I'm not sure how much that would accomplish in cluttering the system. The way metadata like this is used is by tracking and piecing together a network of communications for targets of interest along with a timeline, rather than constantly studying the world as a whole. That is, while everything gets saved in the database, only things of interest related to specific targets (be they persons or terminologies) get accessed from the database by the analyst (be he human or machine). In the case of envelopes, the only things likely to be searched in the mail database are addresses to/from and postmarks since it's extremely unlikely that any text/messages of import will be written on the outside of the envelope (unless, of course, one is dealing with a postcard which has no envelope). The whole point of a person using an envelope is to obtain a measure of privacy for what is within.
--
“The American Republic will endure until the day Congress discovers that it can bribe the public with the public's money.” A. de Tocqueville


Snowy
Premium
join:2003-04-05
Kailua, HI
kudos:6
Reviews:
·Clearwire Wireless
·Time Warner Cable

2 edits

said by Blackbird:

The whole point of a person using an envelope is to obtain a measure of privacy for what is within.

For sure there was a time when that would have more true than not but today I don't see that as the primary use of an envelope.
In my own usage I see outgoing mail containing statements simply because the software is formatted for a #10 envelope.
My outgoing mail also uses an envelope to contain checks along with the 'return this part' of associated statements received.

My incoming mail usually consists of various statements or solicitations contained within a #10 envelope for the same reasons my statements are sent within a #10 envelope.
Although some mail require a degree of privacy, e.g., medical bills, banking statements, IRS matters etc... the Gov't is not going to find anything about me that they didn't already know by imaging an envelope from the IRS to myself.

In 2013 I just don't get the imminent threat from imaging my payment to my cable provider.

Now if we were talking strictly about whether the G'ovt should be doing this across the board that's a different matter.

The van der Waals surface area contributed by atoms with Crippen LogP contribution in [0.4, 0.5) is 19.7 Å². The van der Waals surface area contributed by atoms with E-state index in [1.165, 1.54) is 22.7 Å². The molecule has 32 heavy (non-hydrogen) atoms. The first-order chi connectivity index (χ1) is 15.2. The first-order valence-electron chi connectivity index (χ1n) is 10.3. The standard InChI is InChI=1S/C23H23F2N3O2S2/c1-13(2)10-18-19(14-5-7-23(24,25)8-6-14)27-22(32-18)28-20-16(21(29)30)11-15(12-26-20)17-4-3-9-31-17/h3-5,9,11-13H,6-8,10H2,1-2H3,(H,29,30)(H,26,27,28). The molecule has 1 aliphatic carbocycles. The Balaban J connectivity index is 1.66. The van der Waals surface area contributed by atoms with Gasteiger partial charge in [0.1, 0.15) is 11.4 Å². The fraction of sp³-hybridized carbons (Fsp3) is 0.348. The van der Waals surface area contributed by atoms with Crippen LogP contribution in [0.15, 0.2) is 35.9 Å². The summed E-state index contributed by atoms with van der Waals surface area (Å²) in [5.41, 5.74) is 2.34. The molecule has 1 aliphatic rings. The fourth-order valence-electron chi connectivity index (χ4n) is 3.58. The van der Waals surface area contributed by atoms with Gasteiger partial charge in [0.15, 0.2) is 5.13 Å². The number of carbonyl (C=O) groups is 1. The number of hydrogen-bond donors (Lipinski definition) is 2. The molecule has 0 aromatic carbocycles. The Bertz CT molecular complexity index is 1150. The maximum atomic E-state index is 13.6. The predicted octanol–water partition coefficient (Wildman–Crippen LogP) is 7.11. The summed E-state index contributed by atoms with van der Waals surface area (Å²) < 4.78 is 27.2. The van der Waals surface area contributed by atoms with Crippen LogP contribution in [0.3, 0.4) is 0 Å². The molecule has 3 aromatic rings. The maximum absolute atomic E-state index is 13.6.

Thinking about it, the imaging of UPS/FedEx covers would far more invasive since they usually don't contain unsolicited/mundane content.
Would I be surprised to learn the G'ovt images these covers?
Not with UPS, it would explain the delays I usually encounter.

EDIT: I see the envelope as a "container" used to hold the contents vs privatizing the contents.


AVD
Respice, Adspice, Prospice
Premium
join:2003-02-06
Onion, NJ
kudos:1

1 recommendation

reply to Link Logger

said by Link Logger:

Nice of them to take a picture of it before losing it

Reality is this is likely because of automation, or at least in my mind sorting would be automated such that a picture is taken of the package so the address/zip code could be OCR'ed and sorted automatically based on that. I would then think that the images are analyzed as to improve OCR, sorting and operational capabilities and the big deal is?

this,
nothing new
--
* seek help if having trouble coping
--Standard disclaimers apply.--


Snowy
Premium
join:2003-04-05
Kailua, HI
kudos:6
Reviews:
·Clearwire Wireless
·Time Warner Cable

said by AVD:

said by Link Logger:

Nice of them to take a picture of it before losing it

Reality is this is likely because of automation, or at least in my mind sorting would be automated such that a picture is taken of the package so the address/zip code could be OCR'ed and sorted automatically based on that. I would then think that the images are analyzed as to improve OCR, sorting and operational capabilities and the big deal is?

this,
nothing new

Yes, I'm sure from an operational POV the scanning serves a legit purpose.
The controversy is about whether this data should be shared with other agencies for spying purposes on US citizens.

Personally I don't it as a threat but that doesn't mean I endorse it.
IMO, the resources could be put to better use elsewhere (especially in areas that don't carry such controversial PR baggage.)